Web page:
News Release 

Research shows relationship between trophic type and latent period in fungal pathogens

American Phytopathological Society

Through a meta-analysis of biotrophs, hemibiotrophs, and necrotophs, four scientists set out to find if the latent period of leaf fungal pathogens reflects their trophic types. The answer? Yes, there is a strong relationship between the trophic type and the latent period, an important functional trait of pathogenic fungi.

"There are three major trophic types of plant pathogens that correspond with strategies for host exploitation," explains plant pathologist Pierre-Antoine Précigout. "Biotrophic pathogens colonize and reproduce in living tissues. Necrotrophic pathogens kill their host soon after infection and complete their whole infectious cycle on dead tissue. Hemibiotrophic pathogens have a rather intermediate life cycle: they infect and develop while the tissue is alive, and then kill it to reproduce."

Précigout and his colleagues believed that the trophic type of a fungi is related to its latent period, which is the duration of the host colonization phase before reproduction. To test this hypothesis, they analyzed 2,542 latent periods covering 53 pathogen species and found a significant link between latent period and trophic type. On average, necrotrophs have the shortest latent period at about 100 degree-days (DD), followed by biotrophs at about 170 DD, and then by hemibiotrophs that have the longest latent periods at about 270 DD.

When considering why hemibiotrophs have such a long latent period, Précigout and his colleagues propose an eco-evolutionary hypothesis based on the milker versus killer theory (van Baalen and Sabelis, 1995). They hypothesize that the long biotrophic phase corresponds to a milker strategy by delaying the virulence related to the switch to necrotrophy.

Their research also shows that host resistance, which results in an increase in the latent period, may be due to an increase in the incubation period alone (for hemibiotrophs), the symptom development period alone, or both periods simultaneously. For biotrophs and necrotophs, resistance also increased the period of symptom development.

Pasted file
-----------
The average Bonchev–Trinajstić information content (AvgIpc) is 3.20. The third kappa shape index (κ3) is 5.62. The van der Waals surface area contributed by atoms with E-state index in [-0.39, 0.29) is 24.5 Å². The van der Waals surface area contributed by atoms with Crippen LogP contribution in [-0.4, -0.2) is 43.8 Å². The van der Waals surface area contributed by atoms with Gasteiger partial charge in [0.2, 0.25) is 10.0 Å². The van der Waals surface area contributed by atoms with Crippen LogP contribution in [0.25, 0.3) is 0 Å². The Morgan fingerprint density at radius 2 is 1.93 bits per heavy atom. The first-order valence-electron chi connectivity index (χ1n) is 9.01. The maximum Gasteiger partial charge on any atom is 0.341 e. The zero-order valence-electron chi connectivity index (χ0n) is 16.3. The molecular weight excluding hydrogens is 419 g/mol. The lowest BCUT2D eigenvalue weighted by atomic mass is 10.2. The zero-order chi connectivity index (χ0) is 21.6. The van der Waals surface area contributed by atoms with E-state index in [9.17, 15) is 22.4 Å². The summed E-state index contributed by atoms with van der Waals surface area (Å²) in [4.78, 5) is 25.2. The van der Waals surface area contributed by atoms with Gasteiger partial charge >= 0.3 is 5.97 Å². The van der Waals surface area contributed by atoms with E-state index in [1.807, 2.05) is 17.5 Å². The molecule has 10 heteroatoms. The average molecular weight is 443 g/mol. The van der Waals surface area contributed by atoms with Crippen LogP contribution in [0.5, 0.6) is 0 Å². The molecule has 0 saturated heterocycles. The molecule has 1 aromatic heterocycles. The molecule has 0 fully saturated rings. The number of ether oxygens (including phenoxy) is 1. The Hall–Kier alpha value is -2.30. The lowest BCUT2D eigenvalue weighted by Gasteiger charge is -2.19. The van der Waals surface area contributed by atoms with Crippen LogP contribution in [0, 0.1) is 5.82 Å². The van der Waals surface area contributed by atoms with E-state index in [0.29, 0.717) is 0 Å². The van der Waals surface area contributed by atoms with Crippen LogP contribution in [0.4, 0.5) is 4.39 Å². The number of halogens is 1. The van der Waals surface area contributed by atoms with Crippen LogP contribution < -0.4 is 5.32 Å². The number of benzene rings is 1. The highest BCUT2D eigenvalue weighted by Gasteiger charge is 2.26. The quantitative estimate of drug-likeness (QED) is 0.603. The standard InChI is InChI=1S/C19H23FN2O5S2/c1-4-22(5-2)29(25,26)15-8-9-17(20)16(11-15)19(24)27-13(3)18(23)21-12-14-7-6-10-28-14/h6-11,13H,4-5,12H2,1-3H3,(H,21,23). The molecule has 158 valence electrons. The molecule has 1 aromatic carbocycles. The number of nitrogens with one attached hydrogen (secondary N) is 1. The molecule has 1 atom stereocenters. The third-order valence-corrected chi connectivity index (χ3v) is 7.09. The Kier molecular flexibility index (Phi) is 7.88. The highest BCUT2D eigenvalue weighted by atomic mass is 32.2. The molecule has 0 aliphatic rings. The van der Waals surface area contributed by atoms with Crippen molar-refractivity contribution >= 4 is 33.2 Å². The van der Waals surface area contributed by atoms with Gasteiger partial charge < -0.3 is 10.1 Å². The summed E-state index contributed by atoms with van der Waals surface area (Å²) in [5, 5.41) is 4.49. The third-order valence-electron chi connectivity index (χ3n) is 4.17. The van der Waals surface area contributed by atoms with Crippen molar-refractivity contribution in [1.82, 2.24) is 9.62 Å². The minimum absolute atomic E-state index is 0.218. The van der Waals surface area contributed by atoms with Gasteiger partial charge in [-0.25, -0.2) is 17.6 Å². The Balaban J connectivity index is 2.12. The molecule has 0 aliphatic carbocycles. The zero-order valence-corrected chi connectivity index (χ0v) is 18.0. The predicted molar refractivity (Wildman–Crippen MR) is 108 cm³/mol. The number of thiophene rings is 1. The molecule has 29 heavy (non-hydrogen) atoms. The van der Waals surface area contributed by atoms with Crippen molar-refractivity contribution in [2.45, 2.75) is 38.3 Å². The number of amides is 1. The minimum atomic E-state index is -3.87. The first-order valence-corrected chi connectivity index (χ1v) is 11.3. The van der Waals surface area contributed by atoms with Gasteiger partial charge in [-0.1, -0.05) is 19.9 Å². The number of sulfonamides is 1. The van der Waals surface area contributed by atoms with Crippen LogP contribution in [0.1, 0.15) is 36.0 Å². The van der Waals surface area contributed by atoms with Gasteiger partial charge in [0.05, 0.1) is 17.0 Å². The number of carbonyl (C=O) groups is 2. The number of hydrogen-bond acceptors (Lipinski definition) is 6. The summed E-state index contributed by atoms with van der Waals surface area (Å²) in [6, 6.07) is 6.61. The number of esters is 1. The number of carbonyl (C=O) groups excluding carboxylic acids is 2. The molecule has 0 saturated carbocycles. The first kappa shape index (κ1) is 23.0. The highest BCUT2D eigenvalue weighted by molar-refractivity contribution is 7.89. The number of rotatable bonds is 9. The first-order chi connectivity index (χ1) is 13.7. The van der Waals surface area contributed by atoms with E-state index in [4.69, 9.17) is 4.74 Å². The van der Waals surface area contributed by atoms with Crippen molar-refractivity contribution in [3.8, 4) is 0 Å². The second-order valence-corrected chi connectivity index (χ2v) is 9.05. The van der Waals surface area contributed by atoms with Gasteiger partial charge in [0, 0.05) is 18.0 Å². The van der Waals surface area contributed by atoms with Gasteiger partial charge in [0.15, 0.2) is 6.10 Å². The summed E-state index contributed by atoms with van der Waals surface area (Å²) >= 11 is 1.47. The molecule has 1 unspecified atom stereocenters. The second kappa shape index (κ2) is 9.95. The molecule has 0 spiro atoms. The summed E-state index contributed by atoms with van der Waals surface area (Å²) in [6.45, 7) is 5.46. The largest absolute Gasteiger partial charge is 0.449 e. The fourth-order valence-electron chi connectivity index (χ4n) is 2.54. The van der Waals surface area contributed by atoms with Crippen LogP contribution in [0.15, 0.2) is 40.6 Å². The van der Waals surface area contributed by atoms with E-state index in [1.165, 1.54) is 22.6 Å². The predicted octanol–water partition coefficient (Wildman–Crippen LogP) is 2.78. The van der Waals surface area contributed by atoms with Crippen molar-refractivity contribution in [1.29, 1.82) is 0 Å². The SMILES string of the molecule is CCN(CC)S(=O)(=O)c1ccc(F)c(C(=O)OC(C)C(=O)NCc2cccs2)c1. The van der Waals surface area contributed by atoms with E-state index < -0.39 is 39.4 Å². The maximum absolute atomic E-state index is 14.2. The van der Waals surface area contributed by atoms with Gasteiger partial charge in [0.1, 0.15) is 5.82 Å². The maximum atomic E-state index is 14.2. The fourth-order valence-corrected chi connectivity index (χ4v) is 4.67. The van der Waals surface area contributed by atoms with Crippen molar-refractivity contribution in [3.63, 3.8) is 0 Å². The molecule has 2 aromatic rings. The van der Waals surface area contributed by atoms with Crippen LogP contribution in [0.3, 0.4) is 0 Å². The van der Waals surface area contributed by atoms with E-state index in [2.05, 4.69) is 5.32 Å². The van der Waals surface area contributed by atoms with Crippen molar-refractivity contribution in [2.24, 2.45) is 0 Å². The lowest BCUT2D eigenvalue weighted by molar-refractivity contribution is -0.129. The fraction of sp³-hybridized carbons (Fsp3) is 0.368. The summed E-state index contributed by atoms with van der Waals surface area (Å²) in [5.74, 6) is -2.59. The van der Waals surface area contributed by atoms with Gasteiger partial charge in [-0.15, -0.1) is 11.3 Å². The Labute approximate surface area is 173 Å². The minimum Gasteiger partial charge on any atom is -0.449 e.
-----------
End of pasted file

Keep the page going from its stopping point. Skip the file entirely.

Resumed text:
"The link between the manifestation of host resistance and the trophic type of the pathogen, through an increase of the incubation period or via an increase of the period of symptom development (or both) may be of interest for crop protection," says Précigout. "More specifically, it can offer guidance for selecting resistant varieties by taking trophic type into account in plant breeding strategy."

Surprisingly, the environment in which the studies were conducted seemingly had little impact on the latent period. Also of note, the effect of the trophic type on the latent period was quantitatively as important as the effect of host resistance.

"Our article proposes an ecological vision of the latent period of pathogenic fungi, which may be of interest to the world of plant pathology. In particular, if pathogens are to adapt to environmental changes through their latent period, then the different trophic types shall have different adaptive capabilities," says Précigout. Read more about this research in "Does the Latent Period of Leaf Fungal Pathogens Reflect Their Trophic Type? A Meta-Analysis of Biotrophs, Hemibiotrophs, and Necrotrophs," published in the February issue of Phytopathology.


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